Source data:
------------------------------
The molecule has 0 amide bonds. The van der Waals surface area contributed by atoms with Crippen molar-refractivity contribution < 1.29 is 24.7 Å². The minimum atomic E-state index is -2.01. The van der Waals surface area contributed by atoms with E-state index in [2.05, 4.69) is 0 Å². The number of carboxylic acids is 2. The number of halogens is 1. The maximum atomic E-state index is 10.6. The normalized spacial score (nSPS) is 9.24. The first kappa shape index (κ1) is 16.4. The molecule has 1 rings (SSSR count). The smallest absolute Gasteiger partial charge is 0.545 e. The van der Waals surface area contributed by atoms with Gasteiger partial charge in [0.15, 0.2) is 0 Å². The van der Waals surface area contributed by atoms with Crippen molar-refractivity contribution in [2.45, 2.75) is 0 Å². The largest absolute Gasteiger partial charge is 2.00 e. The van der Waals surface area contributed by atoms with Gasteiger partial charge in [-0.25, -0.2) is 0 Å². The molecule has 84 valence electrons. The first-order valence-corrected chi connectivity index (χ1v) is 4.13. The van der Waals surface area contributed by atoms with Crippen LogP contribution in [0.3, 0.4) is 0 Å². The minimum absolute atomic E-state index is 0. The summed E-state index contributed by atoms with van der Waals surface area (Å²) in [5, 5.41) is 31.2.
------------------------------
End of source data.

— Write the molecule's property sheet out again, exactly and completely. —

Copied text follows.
The molecule has 0 amide bonds. The van der Waals surface area contributed by atoms with Crippen molar-refractivity contribution < 1.29 is 24.7 Å². The minimum atomic E-state index is -2.01. The van der Waals surface area contributed by atoms with E-state index in [2.05, 4.69) is 0 Å². The number of carboxylic acids is 2. The number of halogens is 1. The maximum atomic E-state index is 10.6. The normalized spacial score (nSPS) is 9.24. The first kappa shape index (κ1) is 16.4. The molecule has 1 rings (SSSR count). The smallest absolute Gasteiger partial charge is 0.545 e. The van der Waals surface area contributed by atoms with Gasteiger partial charge in [0.15, 0.2) is 0 Å². The van der Waals surface area contributed by atoms with Crippen molar-refractivity contribution in [2.45, 2.75) is 0 Å². The largest absolute Gasteiger partial charge is 2.00 e. The van der Waals surface area contributed by atoms with Gasteiger partial charge in [-0.25, -0.2) is 0 Å². The molecule has 84 valence electrons. The first-order valence-corrected chi connectivity index (χ1v) is 4.13. The van der Waals surface area contributed by atoms with Crippen LogP contribution in [0.3, 0.4) is 0 Å². The minimum absolute atomic E-state index is 0. The summed E-state index contributed by atoms with van der Waals surface area (Å²) in [5, 5.41) is 31.2.